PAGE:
Citroën C4 Cactus long-term test review
Citroën's funky C4 Cactus is aimed at family buyers who prioritise comfort. We've got four months to see if it delivers...
- The car: Citroën C4 Cactus Puretech 110 Feel
- Run by: Kris Culmer, sub-editor
- Why it’s here: To prove that comfort can take priority in a family hatchback
- Needs to: To prove that not everything has to be about sportiness
Price £18,090 Price as tested £19,815 Mileage 515 Official economy 55.4mpg Test economy 45mpg Options fitted Connect Nav and Connect Box (£800), Metallic paint (£495), City camera pack (£250), White foglight surround and Airbump highlight (£180)
11 September 2018 – the Citroën C4 Cactus joins our fleet
In late 2015, the What Car? team took delivery of a long-term test car like no other. No, it wasn’t a strange three-wheeler or a car fuelled by seawater, it was still a regular family hatchback: five seats, decent boot, an infotainment touchscreen up front and a frugal, three-cylinder petrol engine. What made this car, the original Citroën C4 Cactus, different was the way it looked.
I rarely remember the first time I saw a particular mode, but I vividly recall the first time I saw a Cactus, at a Citroën dealership in France. So outlandish was its styling that we actually pulled over and got out to have a look at it. That rotund shape, those separate headlights and daytime running lights making such a distinctive ‘face’ and… why has it got plastic chocolate bars stuck on its doors? Oh, I see, they're for protecting you from supermarket scrapes.
And it has clearly worked, too, given that the Cactus was a hit and the Citroëns that followed it have all been heavily influenced by it.
If we had one four years ago, though, why have we borrowed another? Well, because the car has just undergone a mid-life facelift. The main visual difference is the ‘maturing’ of the car’s styling, with more subtle Airbumps, a new rear end and the addition of two chrome strips between the headlights. But Citroën’s focus was more on improving comfort, and to this end the car has revised suspension and new seats.
There's also the obligatory addition of extra safety kit – automatic emergency braking, lane departure warning, blind spot monitoring and a rear-view camera are all now standard – while the underpowered, naturally aspirated Puretech 82 petrol engine has been dropped from the range.
The new suspension is dubbed ‘Progressive Hydraulic Cushions’. Sadly, this doesn’t herald the return of the hydropneumatic concept that Citroën was once famous for. It actually means that there are a pair of secondary hydraulic dampers on each wheel, replacing the traditional rubber bumpstops, making each end of the wheel travel more gently. In addition, there are more comfort-oriented springs and dampers for the main job of isolating the car body from the road.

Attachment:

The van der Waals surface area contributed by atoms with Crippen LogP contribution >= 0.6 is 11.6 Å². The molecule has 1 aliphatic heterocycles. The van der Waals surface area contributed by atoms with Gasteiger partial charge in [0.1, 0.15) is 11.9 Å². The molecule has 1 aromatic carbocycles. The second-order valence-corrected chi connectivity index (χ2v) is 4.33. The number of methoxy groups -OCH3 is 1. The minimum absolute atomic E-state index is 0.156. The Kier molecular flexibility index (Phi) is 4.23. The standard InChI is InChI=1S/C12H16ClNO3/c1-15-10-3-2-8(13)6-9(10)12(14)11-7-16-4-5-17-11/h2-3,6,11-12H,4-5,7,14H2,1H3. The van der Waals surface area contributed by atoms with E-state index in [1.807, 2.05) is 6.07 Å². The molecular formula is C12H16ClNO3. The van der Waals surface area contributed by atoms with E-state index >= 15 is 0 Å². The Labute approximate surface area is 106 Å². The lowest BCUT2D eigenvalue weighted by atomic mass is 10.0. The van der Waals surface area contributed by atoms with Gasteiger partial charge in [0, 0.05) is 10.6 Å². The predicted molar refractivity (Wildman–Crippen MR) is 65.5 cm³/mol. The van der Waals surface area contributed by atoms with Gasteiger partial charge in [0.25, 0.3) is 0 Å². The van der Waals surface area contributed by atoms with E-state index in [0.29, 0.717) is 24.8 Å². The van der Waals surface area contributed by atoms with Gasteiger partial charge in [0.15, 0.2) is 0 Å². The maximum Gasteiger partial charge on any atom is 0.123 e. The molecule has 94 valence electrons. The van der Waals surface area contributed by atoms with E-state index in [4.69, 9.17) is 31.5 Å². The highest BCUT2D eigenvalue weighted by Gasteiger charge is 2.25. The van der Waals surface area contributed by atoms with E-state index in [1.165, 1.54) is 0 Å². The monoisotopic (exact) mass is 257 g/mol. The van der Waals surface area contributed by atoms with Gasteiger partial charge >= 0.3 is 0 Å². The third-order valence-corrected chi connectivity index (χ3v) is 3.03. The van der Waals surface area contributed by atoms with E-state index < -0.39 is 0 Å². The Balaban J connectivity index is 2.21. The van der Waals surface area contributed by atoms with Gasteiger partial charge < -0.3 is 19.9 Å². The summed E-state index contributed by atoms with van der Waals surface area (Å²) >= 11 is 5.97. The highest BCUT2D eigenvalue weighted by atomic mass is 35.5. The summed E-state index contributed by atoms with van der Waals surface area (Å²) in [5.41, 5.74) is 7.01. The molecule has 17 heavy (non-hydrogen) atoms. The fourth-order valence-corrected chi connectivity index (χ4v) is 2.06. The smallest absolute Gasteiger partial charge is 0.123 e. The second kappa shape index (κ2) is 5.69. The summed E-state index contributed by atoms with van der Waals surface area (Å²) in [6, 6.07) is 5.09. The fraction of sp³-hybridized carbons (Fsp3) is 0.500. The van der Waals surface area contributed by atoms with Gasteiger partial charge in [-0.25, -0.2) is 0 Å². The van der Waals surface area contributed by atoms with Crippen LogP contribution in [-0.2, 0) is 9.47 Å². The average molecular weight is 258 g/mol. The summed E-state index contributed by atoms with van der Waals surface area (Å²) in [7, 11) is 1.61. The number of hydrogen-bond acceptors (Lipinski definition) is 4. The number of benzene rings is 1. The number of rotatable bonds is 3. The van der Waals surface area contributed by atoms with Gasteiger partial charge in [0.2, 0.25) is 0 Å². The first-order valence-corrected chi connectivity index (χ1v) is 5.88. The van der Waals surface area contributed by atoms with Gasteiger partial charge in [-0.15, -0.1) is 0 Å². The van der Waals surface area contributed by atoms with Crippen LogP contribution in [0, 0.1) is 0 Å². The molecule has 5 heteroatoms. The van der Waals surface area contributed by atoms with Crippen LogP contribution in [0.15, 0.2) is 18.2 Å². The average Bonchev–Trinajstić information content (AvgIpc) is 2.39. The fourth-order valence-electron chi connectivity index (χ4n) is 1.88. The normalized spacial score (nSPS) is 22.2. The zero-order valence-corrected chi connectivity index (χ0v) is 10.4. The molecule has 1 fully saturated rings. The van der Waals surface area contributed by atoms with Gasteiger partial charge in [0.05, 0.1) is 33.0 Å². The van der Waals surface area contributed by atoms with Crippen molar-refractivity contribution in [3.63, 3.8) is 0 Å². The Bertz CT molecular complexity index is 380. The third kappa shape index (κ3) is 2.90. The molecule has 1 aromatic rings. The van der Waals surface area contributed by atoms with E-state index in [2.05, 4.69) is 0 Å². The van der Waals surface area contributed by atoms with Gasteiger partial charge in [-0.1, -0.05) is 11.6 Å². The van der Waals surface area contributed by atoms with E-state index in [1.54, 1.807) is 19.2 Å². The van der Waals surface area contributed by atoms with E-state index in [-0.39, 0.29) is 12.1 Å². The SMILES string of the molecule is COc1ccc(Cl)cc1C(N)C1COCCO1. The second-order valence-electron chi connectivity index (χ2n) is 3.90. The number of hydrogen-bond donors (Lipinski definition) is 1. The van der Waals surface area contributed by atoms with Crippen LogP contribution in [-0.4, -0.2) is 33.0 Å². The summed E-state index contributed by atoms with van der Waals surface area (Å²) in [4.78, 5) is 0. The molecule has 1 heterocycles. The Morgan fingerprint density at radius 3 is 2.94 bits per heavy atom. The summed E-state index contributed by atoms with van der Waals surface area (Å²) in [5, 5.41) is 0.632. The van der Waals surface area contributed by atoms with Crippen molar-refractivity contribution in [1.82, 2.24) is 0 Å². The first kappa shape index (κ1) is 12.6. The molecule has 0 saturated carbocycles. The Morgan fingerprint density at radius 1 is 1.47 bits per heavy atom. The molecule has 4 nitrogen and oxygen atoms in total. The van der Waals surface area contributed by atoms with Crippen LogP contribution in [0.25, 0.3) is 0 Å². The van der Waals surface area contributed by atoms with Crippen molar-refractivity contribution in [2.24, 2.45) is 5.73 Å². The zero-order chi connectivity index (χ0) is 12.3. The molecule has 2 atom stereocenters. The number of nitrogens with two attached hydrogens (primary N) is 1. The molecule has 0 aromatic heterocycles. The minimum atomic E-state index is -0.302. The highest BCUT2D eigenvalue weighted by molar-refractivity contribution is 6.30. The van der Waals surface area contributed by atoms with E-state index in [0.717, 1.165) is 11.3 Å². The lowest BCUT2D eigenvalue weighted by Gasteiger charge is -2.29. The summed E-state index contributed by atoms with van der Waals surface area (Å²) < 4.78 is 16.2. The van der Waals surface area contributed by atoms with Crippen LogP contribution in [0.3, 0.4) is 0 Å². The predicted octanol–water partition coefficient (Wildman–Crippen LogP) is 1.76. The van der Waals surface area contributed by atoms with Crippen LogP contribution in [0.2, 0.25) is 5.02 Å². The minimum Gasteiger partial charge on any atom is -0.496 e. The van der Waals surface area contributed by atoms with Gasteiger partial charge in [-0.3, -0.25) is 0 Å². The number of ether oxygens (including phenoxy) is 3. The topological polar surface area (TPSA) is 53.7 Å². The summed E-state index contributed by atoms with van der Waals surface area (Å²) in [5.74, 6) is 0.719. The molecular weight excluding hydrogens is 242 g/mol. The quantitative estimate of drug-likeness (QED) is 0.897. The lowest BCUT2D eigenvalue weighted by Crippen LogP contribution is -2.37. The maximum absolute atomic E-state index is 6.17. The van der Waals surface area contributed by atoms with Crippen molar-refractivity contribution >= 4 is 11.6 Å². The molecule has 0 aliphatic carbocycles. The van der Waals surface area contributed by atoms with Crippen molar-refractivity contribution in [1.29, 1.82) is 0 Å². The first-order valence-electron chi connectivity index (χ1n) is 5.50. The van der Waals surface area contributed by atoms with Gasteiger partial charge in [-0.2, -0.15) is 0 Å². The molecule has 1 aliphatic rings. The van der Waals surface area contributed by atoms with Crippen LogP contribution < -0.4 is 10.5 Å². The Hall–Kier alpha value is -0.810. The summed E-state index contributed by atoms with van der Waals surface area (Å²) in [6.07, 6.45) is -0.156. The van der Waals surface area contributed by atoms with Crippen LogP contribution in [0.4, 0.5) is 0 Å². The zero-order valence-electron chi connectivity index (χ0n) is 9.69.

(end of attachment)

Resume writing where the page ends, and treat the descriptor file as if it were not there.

You can take Citroën’s claim that this makes the Cactus the “last word in ultra-comfortable hatchbacks, giving the impression of gliding over uneven ground” with a mountain of salt, but it certainly should improve the ride, which wasn’t particularly noteworthy before.
Your derrière is also treated to wider ‘Advanced Comfort’ seats, which are more thickly padded than on the old car, combining two densities of foam. They even look comfortable, Citroën reckons, and I’m not arguing. Seems all it’s missing is a pipe, slippers and a sleepy cat curled up in front of the pedals. And I have to be honest, it makes a really nice change, getting to write about a car without using the words ‘sporty’ and ‘aggressive’.
Our updated Cactus does keep with the flock when it comes to power, however, as we’ve chosen the turbocharged 1.2-litre three-cylinder petrol unit, in entry-level 109bhp form (you can also have it with 128bhp, but we don’t reckon it’s worth the extra £2600). I loved the 1.0-litre engine in the Seat Arona I’ve just handed back, so I’m expecting truly great things of this PSA Group motor, because it has won International Engine of the Year (which is judged by a global panel of motoring journalists) in this category for four years running.
The C4 Cactus comes with a manual gearbox featuring six gears, which I’m thankful for, as that extra ratio should boost my fuel economy on my daily motorway commute. A six-speed automatic unit is available, but our early impressions suggest it’s not the smoothest of units.
We’ve matched this Cactus with Feel trim level, which sits below Flair and serves as the new standard, following the discontinuation of the bare-bones Touch trim level. It means I get a 7.0in touchscreen infotainment system with Bluetooth, Android Auto and Apple CarPlay, plus air conditioning and cruise control. I’m taken aback by the fact that the Cactus exclusively comes with pop-out rear windows, though, especially given that this is a car aimed at those with children.
To this, we’ve added sat-nav (£800) – a necessity for most people nowadays – rear parking sensors (£250) and the properly handsome Emerald metallic paint, plus some white flashes for the Airbumps and foglights, just because it adds a little flourish to the visual.
This is the same engine but a lower trim level (a lesson learnt) than our 2015 test car. We concluded that stewardship thus: “The Cactus has proved to be an enjoyable car to spend time with. With a few tweaks, some of which will hopefully arrive with the facelift, it would be even better. As it is, it’s still a decidedly tempting proposition – and a very endearing one at that”. I have the next few months to find out whether those tweaks have been successful, and whether the Cactus will endear me, too.